I e-mailed Ed Whelan my post on the L.A. Times‘s distortion of statistics on judicial confirmation rates. Whelan followed up, and now provides evidence that Carol J. Williams, a reporter who once so badly botched an analysis of a court decision that the paper ran a four-paragraph correction, screwed the pooch again in her recent article where she said:
Obama’s judicial confirmation rate is the lowest since analysts began detailed tracking the subject 30 years ago, with 47% of his 85 nominations winning Senate approval so far. That compares with 87% confirmed during the first 18 months of the previous administration, 84% for President Clinton, 79% for President George H.W. Bush and 93% for President Reagan.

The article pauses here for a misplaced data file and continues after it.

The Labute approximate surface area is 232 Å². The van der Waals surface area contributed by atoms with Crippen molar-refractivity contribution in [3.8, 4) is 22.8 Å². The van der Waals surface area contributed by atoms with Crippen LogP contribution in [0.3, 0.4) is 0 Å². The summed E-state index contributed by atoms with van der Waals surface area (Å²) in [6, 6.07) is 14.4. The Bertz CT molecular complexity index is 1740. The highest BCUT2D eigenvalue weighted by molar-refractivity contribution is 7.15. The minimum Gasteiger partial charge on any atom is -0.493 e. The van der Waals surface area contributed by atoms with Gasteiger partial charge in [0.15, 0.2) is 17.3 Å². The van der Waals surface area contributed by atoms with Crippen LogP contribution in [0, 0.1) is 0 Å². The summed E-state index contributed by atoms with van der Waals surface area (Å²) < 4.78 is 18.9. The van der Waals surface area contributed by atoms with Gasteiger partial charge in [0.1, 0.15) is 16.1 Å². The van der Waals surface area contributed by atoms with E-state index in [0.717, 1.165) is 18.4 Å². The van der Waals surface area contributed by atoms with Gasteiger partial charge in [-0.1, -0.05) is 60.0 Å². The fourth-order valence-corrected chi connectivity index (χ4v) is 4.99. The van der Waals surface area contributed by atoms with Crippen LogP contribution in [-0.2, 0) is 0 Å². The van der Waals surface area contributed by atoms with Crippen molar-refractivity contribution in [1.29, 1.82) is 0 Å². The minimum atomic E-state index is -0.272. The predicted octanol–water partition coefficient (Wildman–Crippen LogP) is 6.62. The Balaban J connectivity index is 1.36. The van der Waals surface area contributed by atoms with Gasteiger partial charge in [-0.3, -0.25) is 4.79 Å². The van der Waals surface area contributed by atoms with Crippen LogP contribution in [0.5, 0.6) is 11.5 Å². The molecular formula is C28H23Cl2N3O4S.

Let me turn the bullhorn over to Whelan:
The article’s assertion that President George W. Bush had 87% of his early judicial nominees “confirmed during the first 18 months of [his] administration” struck me as farfetched. And it turns out that it is wildly wrong. Specifically (by my quick count, which may not be perfect but should be very close), President Bush nominated some 112 judges during his first 18 months (32 to the courts of appeals and 80 to the district courts), and 64 of these (13* to the courts of appeals and 51 to the district courts) were confirmed during the first 18 months of his administration. That yields an overall figure of 57%, not 87% (and the figure for the courts of appeals was just under 41%).
I think we’ve reached the point where an e-mail to the Readers’ Representative is called for. Who wants to handle it? email@example.com. If you send anything, copy me.